de.mpg.escidoc.pubman.appbase.FacesBean
Deutsch
 
Hilfe Wegweiser Datenschutzhinweis Impressum Kontakt
  DetailsucheBrowse

Datensatz

DATENSATZ AKTIONENEXPORT

Freigegeben

Zeitschriftenartikel

Environmental Constraints Guide Migration of Malaria Parasites during Transmission

MPG-Autoren

Schulz,  Simon
Max Planck Society;

http://pubman.mpdl.mpg.de/cone/persons/resource/persons82034

Matuschewski,  Kai
Parasitology, Max Planck Institute for Infection Biology, Max Planck Society;

Spatz,  Joachim P.
Max Planck Society;

Externe Ressourcen
Es sind keine Externen Ressourcen verfügbar
Volltexte (frei zugänglich)
Ergänzendes Material (frei zugänglich)
Es sind keine frei zugänglichen Ergänzenden Materialien verfügbar
Zitation

Hellmann, J. K., Münter, S., Kudryashev, M., Schulz, S., Heiss, K., Müller, A.-K., et al. (2011). Environmental Constraints Guide Migration of Malaria Parasites during Transmission. PLoS Pathogens, 7(6): e1002080. doi:10.1371/journal.ppat.1002080.


Zitierlink: http://hdl.handle.net/11858/00-001M-0000-000E-BEF6-D
Zusammenfassung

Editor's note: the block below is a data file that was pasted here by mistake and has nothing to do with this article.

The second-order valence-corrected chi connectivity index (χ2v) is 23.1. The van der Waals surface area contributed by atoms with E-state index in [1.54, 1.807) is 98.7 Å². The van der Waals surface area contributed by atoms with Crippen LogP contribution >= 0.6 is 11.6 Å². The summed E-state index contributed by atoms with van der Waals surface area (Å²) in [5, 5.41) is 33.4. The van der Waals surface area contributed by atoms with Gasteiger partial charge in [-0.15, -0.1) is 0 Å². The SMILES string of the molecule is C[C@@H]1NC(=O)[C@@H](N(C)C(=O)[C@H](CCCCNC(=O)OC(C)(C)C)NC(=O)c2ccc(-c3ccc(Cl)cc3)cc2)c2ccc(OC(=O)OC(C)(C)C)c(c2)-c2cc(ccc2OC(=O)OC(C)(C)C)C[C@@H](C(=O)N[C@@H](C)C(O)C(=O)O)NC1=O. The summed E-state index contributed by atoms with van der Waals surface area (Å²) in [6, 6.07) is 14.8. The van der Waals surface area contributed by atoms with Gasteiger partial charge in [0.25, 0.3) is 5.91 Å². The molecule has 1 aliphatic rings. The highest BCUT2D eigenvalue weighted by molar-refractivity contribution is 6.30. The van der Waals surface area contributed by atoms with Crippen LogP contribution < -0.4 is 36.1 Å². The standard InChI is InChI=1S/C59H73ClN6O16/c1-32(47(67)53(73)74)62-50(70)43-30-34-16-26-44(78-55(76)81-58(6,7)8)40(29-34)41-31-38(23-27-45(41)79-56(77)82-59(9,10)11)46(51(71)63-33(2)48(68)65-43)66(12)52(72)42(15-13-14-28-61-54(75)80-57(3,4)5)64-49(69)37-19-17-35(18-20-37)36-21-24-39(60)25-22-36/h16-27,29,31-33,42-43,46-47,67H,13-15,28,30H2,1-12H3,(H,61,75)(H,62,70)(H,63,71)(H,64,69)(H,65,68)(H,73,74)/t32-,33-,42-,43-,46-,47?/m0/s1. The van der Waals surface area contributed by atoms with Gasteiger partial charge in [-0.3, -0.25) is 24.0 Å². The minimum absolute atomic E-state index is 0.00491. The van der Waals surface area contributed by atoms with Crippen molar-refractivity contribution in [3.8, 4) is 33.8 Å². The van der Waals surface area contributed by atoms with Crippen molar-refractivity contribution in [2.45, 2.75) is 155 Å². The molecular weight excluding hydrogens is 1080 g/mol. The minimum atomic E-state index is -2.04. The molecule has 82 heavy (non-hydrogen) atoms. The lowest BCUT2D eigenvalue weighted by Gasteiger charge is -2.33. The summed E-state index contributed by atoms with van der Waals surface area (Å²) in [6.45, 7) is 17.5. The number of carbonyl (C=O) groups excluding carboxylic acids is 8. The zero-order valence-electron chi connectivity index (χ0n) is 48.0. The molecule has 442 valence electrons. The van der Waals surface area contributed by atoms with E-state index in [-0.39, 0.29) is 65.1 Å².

Migrating cells are guided in complex environments mainly by chemotaxis or structural cues presented by the surrounding tissue. During transmission of malaria, parasite motility in the skin is important for Plasmodium sporozoites to reach the blood circulation. Here we show that sporozoite migration varies in different skin environments the parasite encounters at the arbitrary sites of the mosquito bite. In order to systematically examine how sporozoite migration depends on the structure of the environment, we studied it in micro-fabricated obstacle arrays. The trajectories observed in vivo and in vitro closely resemble each other suggesting that structural constraints can be sufficient to guide Plasmodium sporozoites in complex environments. Sporozoite speed in different environments is optimized for migration and correlates with persistence length and dispersal. However, this correlation breaks down in mutant sporozoites that show adhesion impairment due to the lack of TRAP-like protein (TLP) on their surfaces. This may explain their delay in infecting the host. The flexibility of sporozoite adaption to different environments and a favorable speed for optimal dispersal ensures efficient host switching duringmalaria transmission.